Clearly, this is an opportunity for brokers to speak louder and make the case for tailored benefits more convincingly. After all, employees are on brokers’ sides. Figure 1 shows what employers need to know and what brokers should communicate to them: A whopping 92 percent of workers at least somewhat agree they would be more likely to take advantage of benefits packages tailored to their personal situations. Brokers armed with this knowledge can use it to open – or continue – their conversations with employers about the value of tailored benefits, including the opportunity to add voluntary insurance options to their benefits packages. Because voluntary coverage is employee-paid, companies can offer it with no direct effect on their bottom lines.

Wise brokers are teaching Benefits 101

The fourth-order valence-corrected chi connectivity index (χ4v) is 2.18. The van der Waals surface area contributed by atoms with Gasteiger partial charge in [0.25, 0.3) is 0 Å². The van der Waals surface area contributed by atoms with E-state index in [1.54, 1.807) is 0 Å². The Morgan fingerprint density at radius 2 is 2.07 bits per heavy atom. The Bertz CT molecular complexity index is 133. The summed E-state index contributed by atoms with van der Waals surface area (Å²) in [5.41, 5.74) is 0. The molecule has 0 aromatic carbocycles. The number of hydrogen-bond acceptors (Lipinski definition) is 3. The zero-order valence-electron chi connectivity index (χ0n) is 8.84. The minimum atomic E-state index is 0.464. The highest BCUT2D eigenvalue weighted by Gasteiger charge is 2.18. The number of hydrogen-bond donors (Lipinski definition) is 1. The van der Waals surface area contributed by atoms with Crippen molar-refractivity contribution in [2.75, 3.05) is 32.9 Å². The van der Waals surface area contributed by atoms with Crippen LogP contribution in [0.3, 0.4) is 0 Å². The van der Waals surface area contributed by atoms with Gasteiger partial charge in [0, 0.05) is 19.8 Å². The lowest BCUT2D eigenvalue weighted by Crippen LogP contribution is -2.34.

Another area in which brokers have major potential to strengthen their value is in the realm of employer-employee education about benefits in general – and individual companies’ benefits in particular. While employers overall are fairly certain they understand their organizations’ benefits plans, brokers aren’t so sure. For example, 56 percent of employers told Aflac they are extremely/very knowledgeable about their companies’ benefits, but just 27 percent of brokers agree.

What’s more, brokers say employers also overestimate employees’ understanding of their companies’ benefits plans: 40 percent of employers say workers know their benefits stuff, but 79 percent of brokers aren’t convinced.

What do employees say? The majority tend to come down on the side of brokers, as evidenced by the fact that despite having more health care benefits options to choose from, 89 percent of workers go with the same set of options year after year. And although employers are placing more responsibility for health care decisions on their workers, Aflac found that 72 percent of workers surveyed had not heard the phrase “consumer-driven health care.” Of those who had, 38 percent admitted they don’t understand its meaning very well or at all. Despite employer confidence, employees are confused about a lot of things when it comes to benefits and health care reform.